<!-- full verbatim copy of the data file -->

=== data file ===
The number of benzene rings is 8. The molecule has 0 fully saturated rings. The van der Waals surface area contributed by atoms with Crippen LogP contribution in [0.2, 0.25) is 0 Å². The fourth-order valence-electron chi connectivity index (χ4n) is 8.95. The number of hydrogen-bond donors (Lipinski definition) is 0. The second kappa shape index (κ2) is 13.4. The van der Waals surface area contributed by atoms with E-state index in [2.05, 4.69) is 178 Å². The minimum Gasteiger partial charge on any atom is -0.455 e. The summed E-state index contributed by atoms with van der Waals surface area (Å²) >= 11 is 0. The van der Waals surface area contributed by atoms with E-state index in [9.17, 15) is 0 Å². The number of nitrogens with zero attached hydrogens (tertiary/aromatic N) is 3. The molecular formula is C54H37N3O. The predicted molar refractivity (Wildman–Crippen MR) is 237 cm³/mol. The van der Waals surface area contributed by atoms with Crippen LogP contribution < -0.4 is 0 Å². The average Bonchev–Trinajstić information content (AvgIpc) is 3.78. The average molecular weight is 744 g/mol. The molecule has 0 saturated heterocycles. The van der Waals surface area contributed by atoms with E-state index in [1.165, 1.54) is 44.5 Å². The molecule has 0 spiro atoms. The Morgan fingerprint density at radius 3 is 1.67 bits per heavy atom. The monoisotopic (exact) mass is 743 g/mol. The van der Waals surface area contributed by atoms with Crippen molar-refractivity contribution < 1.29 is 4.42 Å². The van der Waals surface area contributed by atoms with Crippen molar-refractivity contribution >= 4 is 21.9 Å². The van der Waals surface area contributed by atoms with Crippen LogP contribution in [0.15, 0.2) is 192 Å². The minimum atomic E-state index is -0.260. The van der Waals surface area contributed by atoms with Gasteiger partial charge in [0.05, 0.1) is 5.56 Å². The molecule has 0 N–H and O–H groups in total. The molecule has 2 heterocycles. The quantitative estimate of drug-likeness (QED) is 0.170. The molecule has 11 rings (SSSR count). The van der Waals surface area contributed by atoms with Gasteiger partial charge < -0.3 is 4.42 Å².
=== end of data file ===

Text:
The number of benzene rings is 8. The molecule has 0 fully saturated rings. The van der Waals surface area contributed by atoms with Crippen LogP contribution in [0.2, 0.25) is 0 Å². The fourth-order valence-electron chi connectivity index (χ4n) is 8.95. The number of hydrogen-bond donors (Lipinski definition) is 0. The second kappa shape index (κ2) is 13.4. The van der Waals surface area contributed by atoms with E-state index in [2.05, 4.69) is 178 Å². The minimum Gasteiger partial charge on any atom is -0.455 e. The summed E-state index contributed by atoms with van der Waals surface area (Å²) >= 11 is 0. The van der Waals surface area contributed by atoms with E-state index in [9.17, 15) is 0 Å². The number of nitrogens with zero attached hydrogens (tertiary/aromatic N) is 3. The molecular formula is C54H37N3O. The predicted molar refractivity (Wildman–Crippen MR) is 237 cm³/mol. The van der Waals surface area contributed by atoms with Crippen LogP contribution < -0.4 is 0 Å². The average Bonchev–Trinajstić information content (AvgIpc) is 3.78. The average molecular weight is 744 g/mol. The molecule has 0 saturated heterocycles. The van der Waals surface area contributed by atoms with E-state index in [1.165, 1.54) is 44.5 Å². The molecule has 0 spiro atoms. The Morgan fingerprint density at radius 3 is 1.67 bits per heavy atom. The monoisotopic (exact) mass is 743 g/mol. The van der Waals surface area contributed by atoms with Crippen molar-refractivity contribution < 1.29 is 4.42 Å². The van der Waals surface area contributed by atoms with Crippen molar-refractivity contribution >= 4 is 21.9 Å². The van der Waals surface area contributed by atoms with Crippen LogP contribution in [0.15, 0.2) is 192 Å². The minimum atomic E-state index is -0.260. The van der Waals surface area contributed by atoms with Gasteiger partial charge in [0.05, 0.1) is 5.56 Å². The molecule has 0 N–H and O–H groups in total. The molecule has 2 heterocycles. The quantitative estimate of drug-likeness (QED) is 0.170. The molecule has 11 rings (SSSR count). The van der Waals surface area contributed by atoms with Gasteiger partial charge < -0.3 is 4.42 Å².